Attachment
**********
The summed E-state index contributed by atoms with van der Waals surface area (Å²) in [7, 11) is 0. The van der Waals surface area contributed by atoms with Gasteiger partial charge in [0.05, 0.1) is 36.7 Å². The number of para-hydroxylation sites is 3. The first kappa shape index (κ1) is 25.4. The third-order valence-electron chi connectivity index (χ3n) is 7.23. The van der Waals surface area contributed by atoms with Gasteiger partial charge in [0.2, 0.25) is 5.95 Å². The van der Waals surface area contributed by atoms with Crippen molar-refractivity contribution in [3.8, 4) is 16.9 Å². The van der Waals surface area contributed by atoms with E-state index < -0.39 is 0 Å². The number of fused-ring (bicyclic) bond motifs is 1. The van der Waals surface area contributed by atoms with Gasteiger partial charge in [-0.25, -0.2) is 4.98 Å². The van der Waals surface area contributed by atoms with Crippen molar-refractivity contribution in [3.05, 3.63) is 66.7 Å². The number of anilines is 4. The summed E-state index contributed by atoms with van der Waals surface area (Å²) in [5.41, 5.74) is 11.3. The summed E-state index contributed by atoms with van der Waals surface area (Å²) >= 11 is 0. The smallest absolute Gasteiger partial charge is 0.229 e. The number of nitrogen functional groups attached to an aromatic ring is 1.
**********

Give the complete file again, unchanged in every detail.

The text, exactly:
The summed E-state index contributed by atoms with van der Waals surface area (Å²) in [7, 11) is 0. The van der Waals surface area contributed by atoms with Gasteiger partial charge in [0.05, 0.1) is 36.7 Å². The number of para-hydroxylation sites is 3. The first kappa shape index (κ1) is 25.4. The third-order valence-electron chi connectivity index (χ3n) is 7.23. The van der Waals surface area contributed by atoms with Gasteiger partial charge in [0.2, 0.25) is 5.95 Å². The van der Waals surface area contributed by atoms with Crippen molar-refractivity contribution in [3.8, 4) is 16.9 Å². The van der Waals surface area contributed by atoms with E-state index < -0.39 is 0 Å². The number of fused-ring (bicyclic) bond motifs is 1. The van der Waals surface area contributed by atoms with Gasteiger partial charge in [-0.25, -0.2) is 4.98 Å². The van der Waals surface area contributed by atoms with Crippen molar-refractivity contribution in [3.05, 3.63) is 66.7 Å². The number of anilines is 4. The summed E-state index contributed by atoms with van der Waals surface area (Å²) in [5.41, 5.74) is 11.3. The summed E-state index contributed by atoms with van der Waals surface area (Å²) >= 11 is 0. The smallest absolute Gasteiger partial charge is 0.229 e. The number of nitrogen functional groups attached to an aromatic ring is 1.